Overall, all the different social critiques had a belief in the power of the organized working class to take power over technology away from the industrial capitalists. In the United States, this cultural critique had a different perspective than similar critiques in Europe. In the United States, technology was evaluated almost entirely in positive terms. Leo Marx (1964) attributes this phenomena to the American experience which he states was a more assimilating one than Europe. The machine in the United States was incorporated into a dominant pastoral ideal that was, in some sense, more all-encompassing than similar ideals in Europe.

"When Morris wanted the machine to be adapted to its environment--and thus made more congenial to a small community--Bellany saw the machine developing largely on its own terms, creating a managed city and a managed garden" (Baark and Jamison, 1986, p. 29).

This phase of cultural critique was superseded by the imperialist expansion of the 1890s to early 20th century when the working classes benefited from the exploitation of the foreign colonies and the new technological products (like the bicycle, car, washing machine, etc). As mass production developed some of its techniques and products, this social critique of technology faded.

The next phase of criticism developed after World War I when there was a reactionist response to the technology of war. Gandhi, in 1908, had already written a critique of Western civilization that blamed technology for much of what he called the disease of civilization. According to him, it was the very speed and power of Western society that was at the root of its problem--these were all a sign of its moral decay. "The tendency of the Indian civilization is to elevate the moral being, that of western civilization is to propagate immorality" ( Gandhi, 1908). Gandhi popularized the possibility of another civilization--a non-Western, non-technological civilization. In this third phase of cultural criticism, technology was being criticized from outside its original cultural context (the West). However, in the last twenty years, this criticism has proven inadequate. According to Baark and Jamison (1986), it is not enough to criticize the technological civilization and try to humanize the machine. This approach has proven to be inadequate in resolving issues brought about by technologies that can devastate the planet (nuclear) or dramatically change human life.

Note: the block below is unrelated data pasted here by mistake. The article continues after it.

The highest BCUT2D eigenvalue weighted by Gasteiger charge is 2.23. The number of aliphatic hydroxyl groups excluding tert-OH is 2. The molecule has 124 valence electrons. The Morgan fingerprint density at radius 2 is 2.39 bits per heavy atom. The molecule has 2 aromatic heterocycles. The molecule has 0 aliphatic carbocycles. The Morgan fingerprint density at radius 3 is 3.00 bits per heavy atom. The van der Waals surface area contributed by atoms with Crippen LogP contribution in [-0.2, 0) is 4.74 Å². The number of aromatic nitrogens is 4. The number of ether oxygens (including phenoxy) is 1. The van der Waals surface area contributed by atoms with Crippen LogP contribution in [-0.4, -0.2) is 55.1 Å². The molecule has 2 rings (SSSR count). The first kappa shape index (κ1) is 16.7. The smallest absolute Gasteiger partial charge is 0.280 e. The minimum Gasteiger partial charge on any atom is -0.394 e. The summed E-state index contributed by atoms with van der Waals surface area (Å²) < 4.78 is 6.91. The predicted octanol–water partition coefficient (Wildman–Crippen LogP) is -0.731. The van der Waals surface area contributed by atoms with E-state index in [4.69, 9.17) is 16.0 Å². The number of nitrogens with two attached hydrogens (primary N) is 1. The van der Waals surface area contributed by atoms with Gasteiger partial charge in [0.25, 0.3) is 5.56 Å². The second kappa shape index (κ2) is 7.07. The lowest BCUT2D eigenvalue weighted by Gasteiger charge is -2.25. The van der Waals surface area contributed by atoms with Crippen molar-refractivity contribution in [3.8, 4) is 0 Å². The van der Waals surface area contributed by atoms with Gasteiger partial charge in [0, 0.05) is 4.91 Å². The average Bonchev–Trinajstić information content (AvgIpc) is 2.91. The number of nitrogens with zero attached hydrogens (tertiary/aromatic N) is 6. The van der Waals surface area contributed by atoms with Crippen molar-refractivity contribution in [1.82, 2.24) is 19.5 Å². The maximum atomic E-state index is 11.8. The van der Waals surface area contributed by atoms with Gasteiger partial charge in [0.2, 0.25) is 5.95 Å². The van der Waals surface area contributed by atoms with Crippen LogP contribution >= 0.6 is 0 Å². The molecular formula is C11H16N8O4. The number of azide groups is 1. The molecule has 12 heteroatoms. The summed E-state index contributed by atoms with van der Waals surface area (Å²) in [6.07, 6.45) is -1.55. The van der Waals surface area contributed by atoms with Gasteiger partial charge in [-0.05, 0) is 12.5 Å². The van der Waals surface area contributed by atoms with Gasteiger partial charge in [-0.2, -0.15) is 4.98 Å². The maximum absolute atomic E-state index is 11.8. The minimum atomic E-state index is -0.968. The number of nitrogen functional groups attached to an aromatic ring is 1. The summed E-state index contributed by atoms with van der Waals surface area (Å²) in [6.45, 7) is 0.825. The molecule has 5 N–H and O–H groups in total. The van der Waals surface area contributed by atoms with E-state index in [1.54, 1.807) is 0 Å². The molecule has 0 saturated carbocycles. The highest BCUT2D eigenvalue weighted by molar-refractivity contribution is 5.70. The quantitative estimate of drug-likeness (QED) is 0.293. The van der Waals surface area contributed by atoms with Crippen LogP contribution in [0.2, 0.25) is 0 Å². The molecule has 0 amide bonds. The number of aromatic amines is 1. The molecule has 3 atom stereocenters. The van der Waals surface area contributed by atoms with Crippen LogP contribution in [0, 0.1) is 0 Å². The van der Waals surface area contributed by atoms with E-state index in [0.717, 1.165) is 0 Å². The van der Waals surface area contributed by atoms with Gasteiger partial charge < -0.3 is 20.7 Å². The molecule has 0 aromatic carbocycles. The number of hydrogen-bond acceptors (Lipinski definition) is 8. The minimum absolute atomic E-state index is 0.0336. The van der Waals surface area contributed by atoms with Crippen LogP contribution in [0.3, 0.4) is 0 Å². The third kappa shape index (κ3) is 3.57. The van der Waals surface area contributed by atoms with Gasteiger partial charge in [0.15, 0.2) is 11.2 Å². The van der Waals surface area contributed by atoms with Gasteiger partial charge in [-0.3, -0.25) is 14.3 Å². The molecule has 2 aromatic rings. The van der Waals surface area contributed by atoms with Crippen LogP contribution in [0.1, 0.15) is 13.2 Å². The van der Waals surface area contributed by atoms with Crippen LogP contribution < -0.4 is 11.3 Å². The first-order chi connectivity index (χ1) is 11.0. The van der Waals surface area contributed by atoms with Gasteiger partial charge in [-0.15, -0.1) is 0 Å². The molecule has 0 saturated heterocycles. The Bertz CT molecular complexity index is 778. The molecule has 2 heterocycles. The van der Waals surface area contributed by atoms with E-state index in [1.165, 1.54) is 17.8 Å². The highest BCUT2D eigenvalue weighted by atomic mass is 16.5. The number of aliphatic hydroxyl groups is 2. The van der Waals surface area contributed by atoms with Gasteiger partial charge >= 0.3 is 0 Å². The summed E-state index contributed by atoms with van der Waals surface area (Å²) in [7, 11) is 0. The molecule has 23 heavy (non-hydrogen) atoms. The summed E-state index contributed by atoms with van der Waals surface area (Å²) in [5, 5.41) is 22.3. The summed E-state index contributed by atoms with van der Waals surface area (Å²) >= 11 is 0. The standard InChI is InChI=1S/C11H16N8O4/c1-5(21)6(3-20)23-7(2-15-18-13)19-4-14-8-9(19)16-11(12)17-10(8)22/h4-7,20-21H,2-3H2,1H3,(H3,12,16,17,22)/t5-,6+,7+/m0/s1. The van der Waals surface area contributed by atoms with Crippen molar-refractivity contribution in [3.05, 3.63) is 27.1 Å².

The latest phase in criticism has been a ecological or environmental critique, a universal form of critique about modern technology's domination of nature. This critique is not a direct rejection of technology nor just a political critique, instead, it combines features from earlier phases of criticism while adding a scientific dimension about the effects of technology on the environment.

"as with the technological imperative so with the cultural critique: a cross-cultural approach helps us distinguish the universal from culturally specific. By comparing cultural critique...in different cultural areas, we can better appreciate the constructive, the truly imperative, function of culture in the development of technology. It is our contention that it is only by examining both sides of the technology-culture dichotomy, each in their own terms, that an awareness of their necessary interaction can emerge. For what seems to be missing...is the cruciality of cultural specificity--the stubborn truth of cultural uniqueness, of cultural comparative advantage, that only a cross-cultural comparison can aptly indicate" (Baark and Jamison, 1986, p. 32).

 

References

Baark, E., & Jamison, A. (1986). In E. Baark & A. Jamison (Eds.), Technological development in China, India and Japan (pp. 1-34). New York: St. Martin's Press.

Berg, M. (1980). The machinery question and the making of political economy. Cambridge: Cambridge University Press.

Gandhi, M.K. (1908). Hind swaraj or Indian home rule. Ahmedabad: Navajivan Press.

Morris, W. (1976). as quoted in E.P. Thompson's book William Morris. London: Merlin Press.